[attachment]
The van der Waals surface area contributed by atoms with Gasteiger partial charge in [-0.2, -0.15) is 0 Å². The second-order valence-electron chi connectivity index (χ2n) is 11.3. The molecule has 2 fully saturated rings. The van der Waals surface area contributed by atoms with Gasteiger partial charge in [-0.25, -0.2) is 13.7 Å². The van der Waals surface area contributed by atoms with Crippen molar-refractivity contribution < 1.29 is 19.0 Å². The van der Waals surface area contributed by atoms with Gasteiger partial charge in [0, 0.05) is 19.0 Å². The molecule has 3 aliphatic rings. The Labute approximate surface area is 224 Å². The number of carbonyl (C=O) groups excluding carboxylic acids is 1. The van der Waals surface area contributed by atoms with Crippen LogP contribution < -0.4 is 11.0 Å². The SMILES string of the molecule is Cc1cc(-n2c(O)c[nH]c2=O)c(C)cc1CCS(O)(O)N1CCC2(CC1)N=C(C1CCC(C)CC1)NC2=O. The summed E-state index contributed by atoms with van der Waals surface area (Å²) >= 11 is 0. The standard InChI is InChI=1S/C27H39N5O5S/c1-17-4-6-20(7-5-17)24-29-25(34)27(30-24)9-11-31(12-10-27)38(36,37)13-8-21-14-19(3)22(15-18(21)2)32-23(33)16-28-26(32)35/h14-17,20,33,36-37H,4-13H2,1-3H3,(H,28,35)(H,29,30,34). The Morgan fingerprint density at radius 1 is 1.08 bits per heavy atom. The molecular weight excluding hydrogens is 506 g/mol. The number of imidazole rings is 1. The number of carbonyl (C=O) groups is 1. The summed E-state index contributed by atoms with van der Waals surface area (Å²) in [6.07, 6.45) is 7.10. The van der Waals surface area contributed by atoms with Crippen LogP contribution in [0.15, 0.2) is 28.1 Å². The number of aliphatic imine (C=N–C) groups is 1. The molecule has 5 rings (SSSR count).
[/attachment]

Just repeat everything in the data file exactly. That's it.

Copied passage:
The van der Waals surface area contributed by atoms with Gasteiger partial charge in [-0.2, -0.15) is 0 Å². The second-order valence-electron chi connectivity index (χ2n) is 11.3. The molecule has 2 fully saturated rings. The van der Waals surface area contributed by atoms with Gasteiger partial charge in [-0.25, -0.2) is 13.7 Å². The van der Waals surface area contributed by atoms with Crippen molar-refractivity contribution < 1.29 is 19.0 Å². The van der Waals surface area contributed by atoms with Gasteiger partial charge in [0, 0.05) is 19.0 Å². The molecule has 3 aliphatic rings. The Labute approximate surface area is 224 Å². The number of carbonyl (C=O) groups excluding carboxylic acids is 1. The van der Waals surface area contributed by atoms with Crippen LogP contribution < -0.4 is 11.0 Å². The SMILES string of the molecule is Cc1cc(-n2c(O)c[nH]c2=O)c(C)cc1CCS(O)(O)N1CCC2(CC1)N=C(C1CCC(C)CC1)NC2=O. The summed E-state index contributed by atoms with van der Waals surface area (Å²) >= 11 is 0. The standard InChI is InChI=1S/C27H39N5O5S/c1-17-4-6-20(7-5-17)24-29-25(34)27(30-24)9-11-31(12-10-27)38(36,37)13-8-21-14-19(3)22(15-18(21)2)32-23(33)16-28-26(32)35/h14-17,20,33,36-37H,4-13H2,1-3H3,(H,28,35)(H,29,30,34). The Morgan fingerprint density at radius 1 is 1.08 bits per heavy atom. The molecular weight excluding hydrogens is 506 g/mol. The number of imidazole rings is 1. The number of carbonyl (C=O) groups is 1. The summed E-state index contributed by atoms with van der Waals surface area (Å²) in [6.07, 6.45) is 7.10. The van der Waals surface area contributed by atoms with Crippen LogP contribution in [0.15, 0.2) is 28.1 Å². The number of aliphatic imine (C=N–C) groups is 1. The molecule has 5 rings (SSSR count).